On June 5, 2017, the Supreme Court of the United States unanimously reversed a forfeiture judgment under Section 303 of the Comprehensive Forfeiture Act of 1984, 21 U.S.C. § 853(a)(1) (“Section 853(a)”), holding that forfeiture under Section 853(a) is limited to specific property that has been derived from, or used in, criminal activity by a given defendant. Honeycutt v. United States, No. 16-142, 581 U.S. ___ (June 5, 2017). This holding resolved a circuit split on the issue and rejected the prevailing majority approach, which had applied joint and several liability to forfeiture under Section 853(a), regardless of whether a party had personally benefited from the subject of the forfeiture.

Petitioner Terry Honeycutt managed (but did not own) a hardware store that sold an iodine-based water purification product known as Polar Pure, which could be used in the manufacture of methamphetamine. The government alleged that Honeycutt knew that customers were purchasing the product for that purpose but continued to sell the product. Because of the large quantity of the product being sold by the hardware store, the Drug Enforcement Agency opened an investigation, and Honeycutt and his brother (who did own the hardware store) were ultimately convicted of conspiring to distribute iodine in violation of 21 U.S.C. §§ 841(c)(2), 843(a)(6), and 846. The government alleged that the hardware store had profited $269,751.98 as a result of the illicit sales of Polar Pure and sought forfeiture of that amount. Honeycutt’s brother agreed to forfeiture in the amount of $200,000, thus leaving $69,751.98 that the government sought from Honeycutt on the theory that he was jointly and severally liable for the full amount of the conspiracy’s profits even though he had not personally received those profits.

The district court denied the government’s request for the forfeiture against Honeycutt, holding that Honeycutt could not be made to forfeit profits from the scheme that he did not personally receive. That decision was reversed by the Sixth Circuit, which held that the brothers were jointly and severally liable for any proceeds of the scheme as co-conspirators.

The Supreme Court reversed the Sixth Circuit, based principally on a close reading of the statutory text. Under Section 853(a), any person convicted of certain drug crimes is subject to forfeiture of, in relevant part, “any property constituting, or derived from, any proceeds the person obtained, directly or indirectly.” The Supreme Court focused on the word “obtained” and reasoned that the provision was incompatible with joint and several liability, which could subject a person to forfeiture of proceeds he did not actually obtain. The Court used an example of holding a low-level marijuana dealer—who only received $300 a month from the proceeds for his services—jointly and severally liable for the millions of dollars in profits obtained by the operation’s mastermind. In such situations, the Court held, where a co-conspirator does not actually receive the proceeds of the conspiracy, he cannot be subject to forfeiture of those proceeds.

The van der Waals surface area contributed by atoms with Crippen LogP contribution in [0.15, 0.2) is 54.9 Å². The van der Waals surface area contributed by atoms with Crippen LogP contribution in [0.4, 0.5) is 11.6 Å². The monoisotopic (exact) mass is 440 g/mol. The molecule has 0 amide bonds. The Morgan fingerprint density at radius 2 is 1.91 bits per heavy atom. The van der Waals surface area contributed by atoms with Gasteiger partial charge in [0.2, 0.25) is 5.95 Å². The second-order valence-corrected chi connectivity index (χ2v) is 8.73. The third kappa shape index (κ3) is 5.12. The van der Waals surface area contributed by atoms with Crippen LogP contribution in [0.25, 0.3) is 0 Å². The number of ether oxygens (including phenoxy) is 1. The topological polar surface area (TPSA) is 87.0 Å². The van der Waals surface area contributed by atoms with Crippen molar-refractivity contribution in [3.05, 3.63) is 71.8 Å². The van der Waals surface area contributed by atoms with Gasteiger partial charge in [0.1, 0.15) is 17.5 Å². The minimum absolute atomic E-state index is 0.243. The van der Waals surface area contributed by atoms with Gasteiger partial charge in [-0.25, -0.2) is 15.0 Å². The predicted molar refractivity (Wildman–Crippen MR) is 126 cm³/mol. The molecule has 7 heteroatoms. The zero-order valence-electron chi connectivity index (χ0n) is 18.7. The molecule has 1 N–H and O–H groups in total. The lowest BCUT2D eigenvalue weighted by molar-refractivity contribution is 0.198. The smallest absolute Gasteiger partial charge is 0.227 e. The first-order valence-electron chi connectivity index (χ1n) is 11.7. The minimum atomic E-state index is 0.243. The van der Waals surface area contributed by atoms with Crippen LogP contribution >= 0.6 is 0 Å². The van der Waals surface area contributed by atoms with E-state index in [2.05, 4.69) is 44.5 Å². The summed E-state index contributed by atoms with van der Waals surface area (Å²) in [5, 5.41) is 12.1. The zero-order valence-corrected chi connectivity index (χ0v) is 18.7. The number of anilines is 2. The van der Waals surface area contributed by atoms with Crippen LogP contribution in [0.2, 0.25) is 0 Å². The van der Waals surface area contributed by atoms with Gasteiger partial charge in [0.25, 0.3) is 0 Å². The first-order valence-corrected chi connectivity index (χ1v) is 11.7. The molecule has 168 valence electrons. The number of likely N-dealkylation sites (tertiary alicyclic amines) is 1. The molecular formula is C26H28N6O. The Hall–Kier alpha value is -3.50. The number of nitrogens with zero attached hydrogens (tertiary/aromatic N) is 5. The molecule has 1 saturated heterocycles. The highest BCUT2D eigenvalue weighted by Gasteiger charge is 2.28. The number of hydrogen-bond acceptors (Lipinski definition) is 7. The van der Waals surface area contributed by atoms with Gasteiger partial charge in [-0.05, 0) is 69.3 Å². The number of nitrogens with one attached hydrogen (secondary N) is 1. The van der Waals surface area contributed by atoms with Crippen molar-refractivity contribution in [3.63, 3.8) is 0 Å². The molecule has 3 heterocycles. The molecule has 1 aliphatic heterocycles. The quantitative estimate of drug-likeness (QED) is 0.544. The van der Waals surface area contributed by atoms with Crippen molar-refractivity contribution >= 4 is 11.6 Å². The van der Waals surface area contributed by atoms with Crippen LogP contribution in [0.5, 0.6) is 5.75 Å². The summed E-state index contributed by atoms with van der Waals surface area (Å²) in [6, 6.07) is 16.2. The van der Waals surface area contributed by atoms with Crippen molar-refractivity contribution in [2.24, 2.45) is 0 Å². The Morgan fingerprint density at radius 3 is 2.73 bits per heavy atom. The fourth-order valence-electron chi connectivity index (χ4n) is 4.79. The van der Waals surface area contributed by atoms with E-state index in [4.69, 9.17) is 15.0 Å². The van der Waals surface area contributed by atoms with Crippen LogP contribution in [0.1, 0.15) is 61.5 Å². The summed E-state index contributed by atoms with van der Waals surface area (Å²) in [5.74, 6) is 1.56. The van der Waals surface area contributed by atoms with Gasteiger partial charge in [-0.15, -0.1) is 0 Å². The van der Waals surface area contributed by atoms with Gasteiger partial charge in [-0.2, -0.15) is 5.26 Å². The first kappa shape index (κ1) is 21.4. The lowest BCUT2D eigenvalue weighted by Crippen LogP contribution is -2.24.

While the holding of Honeycutt is based on the specific language of Section 853(a), it will likely have broad ramifications for additional criminal forfeiture provisions involving similar language. For instance, one portion of 18 U.S.C. § 982, a general criminal forfeiture statute, contains language similar to Section 853(a) in that it allows for forfeiture of property “traceable to the gross receipts obtained, directly or indirectly,” from offenses involving fraud and false statements. 18 U.S.C. § 982(a)(3) (emphasis added). The government has often applied a broad interpretation to such provisions to elicit large forfeiture judgments from defendants, irrespective of their personal receipt of illicit funds, both in plea agreements and after trials. Defendants will now be in a much better position to push back after Honeycutt.

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